By assuming that the thermal conductivity of the


insulation remains constant with increasing temperature
(an assumption which does not hold true for most insulation
systems in fire) it is possible to examine the influence of
thermal conductivity on the fire resistance of FRPstrengthened concrete slabs using the assumptions
mentioned previously. It is also assumed that the insulation
is 25 mm thick. Fig. 10 shows that fire resistance is
maximized at lower thermal conductivity values, and that
fire resistance decreases rapidly within the 0.10.5 W/m-K
range. At thermal conductivity values above 0.5 W/m-K,
negligible reductions in fire endurance are observed. It
should be noted that the best fire insulation materials that are
currently practical for use in buildings have thermal
conductivities of about 0.1 W/m-K.
The above discussion points to the fact that, given the
thermal conductivities of currently available, cost-effective
insulation materials, and given also the fact that insulation
thickness greater than about 50 mm rapidly become impractical in many field applications, it appears that it will be very
difficult to maintain the effectiveness of externally-bonded
FRP reinforcement during fire. However, as stated previously,
maintaining effectiveness of the FRP wrap is in no way an
essential criterion for achieving adequate fire resistance.

6. Conclusions

Fig. 9. Predicted variation in fire resistance with varying insulation


thickness (fire resistance defined in terms of the matrix/adhesive glass
transition temperature).

This paper presents the results of an experimental and


numerical investigation into the fire performance of
unloaded, intermediate-scale, insulated FRP-strengthened
RC slabs. Four slab specimens were strengthened and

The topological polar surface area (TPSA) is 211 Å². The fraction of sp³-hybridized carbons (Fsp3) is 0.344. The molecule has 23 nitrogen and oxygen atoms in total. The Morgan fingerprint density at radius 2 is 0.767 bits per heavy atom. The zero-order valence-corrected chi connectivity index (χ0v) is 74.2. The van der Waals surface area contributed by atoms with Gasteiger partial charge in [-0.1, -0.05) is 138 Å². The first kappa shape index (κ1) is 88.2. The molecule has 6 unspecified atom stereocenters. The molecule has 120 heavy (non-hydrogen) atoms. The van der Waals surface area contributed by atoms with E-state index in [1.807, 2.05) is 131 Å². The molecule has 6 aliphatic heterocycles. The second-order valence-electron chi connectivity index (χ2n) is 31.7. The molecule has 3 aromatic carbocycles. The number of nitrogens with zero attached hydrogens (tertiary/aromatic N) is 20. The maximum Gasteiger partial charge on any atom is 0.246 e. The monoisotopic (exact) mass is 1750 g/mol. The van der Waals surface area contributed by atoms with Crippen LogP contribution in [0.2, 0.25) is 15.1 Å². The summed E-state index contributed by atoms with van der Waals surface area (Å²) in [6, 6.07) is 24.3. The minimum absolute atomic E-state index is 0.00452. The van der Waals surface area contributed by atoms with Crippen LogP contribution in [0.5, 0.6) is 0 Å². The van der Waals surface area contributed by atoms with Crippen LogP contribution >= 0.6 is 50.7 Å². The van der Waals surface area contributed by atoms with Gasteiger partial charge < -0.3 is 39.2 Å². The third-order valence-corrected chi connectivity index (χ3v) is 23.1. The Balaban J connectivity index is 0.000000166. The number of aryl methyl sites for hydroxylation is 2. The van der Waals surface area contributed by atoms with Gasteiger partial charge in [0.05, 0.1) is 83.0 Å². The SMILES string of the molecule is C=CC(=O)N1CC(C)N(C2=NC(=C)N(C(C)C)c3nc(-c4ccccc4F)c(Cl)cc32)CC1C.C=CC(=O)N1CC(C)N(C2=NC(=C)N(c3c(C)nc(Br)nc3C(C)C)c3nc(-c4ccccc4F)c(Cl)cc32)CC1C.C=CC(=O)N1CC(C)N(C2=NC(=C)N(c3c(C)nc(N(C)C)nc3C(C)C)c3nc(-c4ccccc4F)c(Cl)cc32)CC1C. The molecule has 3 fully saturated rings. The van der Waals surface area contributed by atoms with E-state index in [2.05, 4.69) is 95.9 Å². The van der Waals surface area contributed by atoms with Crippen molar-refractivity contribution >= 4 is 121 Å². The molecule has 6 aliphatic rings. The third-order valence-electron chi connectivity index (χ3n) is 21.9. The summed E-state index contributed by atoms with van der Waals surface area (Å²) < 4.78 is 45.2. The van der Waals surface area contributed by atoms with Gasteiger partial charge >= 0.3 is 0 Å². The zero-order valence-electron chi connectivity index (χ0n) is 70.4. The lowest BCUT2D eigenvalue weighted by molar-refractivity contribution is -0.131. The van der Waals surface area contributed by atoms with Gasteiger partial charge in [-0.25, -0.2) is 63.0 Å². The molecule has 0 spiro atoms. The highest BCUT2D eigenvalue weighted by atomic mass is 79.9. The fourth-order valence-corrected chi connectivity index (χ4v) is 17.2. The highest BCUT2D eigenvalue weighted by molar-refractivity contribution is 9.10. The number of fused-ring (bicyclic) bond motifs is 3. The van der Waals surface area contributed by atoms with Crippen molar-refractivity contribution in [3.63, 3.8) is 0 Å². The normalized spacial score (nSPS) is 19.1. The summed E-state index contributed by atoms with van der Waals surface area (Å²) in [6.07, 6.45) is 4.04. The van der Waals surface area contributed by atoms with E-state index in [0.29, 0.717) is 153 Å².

insulated, and their internal temperatures were monitored
during exposure to the ASTM E119 standard fire. Two
different FRP strengthening systems and three different fire
protection schemes were considered. Based on the results of
both experimental and numerical studies, the following
conclusions can be drawn:

1160

B. Williams et al. / Composites: Part A 37 (2006) 11511160

According to ASTM E119 fire endurance criteria, a 4-h fire


endurance rating (based on thermal criteria only) can be
achieved with 38 mm of any of the four insulation schemes
examined herein. A smaller thickness of Insulation System
1 (19 mm) provided approximately 2 h of fire protection
for a 150 mm thick reinforced concrete slab.
Observations from the fire tests indicate that providing
sufficient insulation thickness is important in minimizing
cracking and preventing possible delamination of the fire
protection layer and concrete cover.
A simple heat transfer model has been developed that can
provide reasonable estimates of the temperature within
insulated FRP-strengthened RC slabs during fire exposure.
Further refinement of material thermal properties, and
incorporation of moisture migration, is necessary to
improve correlation with measured data.
While it appears that it will likely be difficult to maintain
the effectiveness of externally-bonded FRP strengthening
systems during fire, it is possible to achieve satisfactory fire
performance for FRP-strengthened RC members, provided
they are appropriately designed and adequately insulated.
Tests on full-scale insulated FRP-strengthened RC slabs
under load are required to confirm this conclusion.
7. Ongoing research
The testing and analysis presented in the current paper
represent one phase of a larger ongoing research study. In
addition to the testing and analysis presented herein, the
overall research project includes full-scale fire tests and
numerical modeling of insulated and uninsulated circular
and square FRP-wrapped RC columns [12] and insulated
FRP-strengthened reinforced concrete beam-slab
assemblies, both under load. More recently, bench-scale
tests on the high-temperature and residual mechanical and
bond properties of FRP materials are being conducted.

Acknowledgements
The authors wish to acknowledge the funding provided
by the Natural Sciences and Engineering Research Council
of Canada (NSERC) and the Intelligent Sensing for
Innovative Structures (ISIS) Network of the Canadian
Network of Centres of Excellence. The authors would also
like to acknowledge the support of the National Research
Council of Canada, Fyfe Company LLC, Degussa Building
Systems, and Queens University, Canada.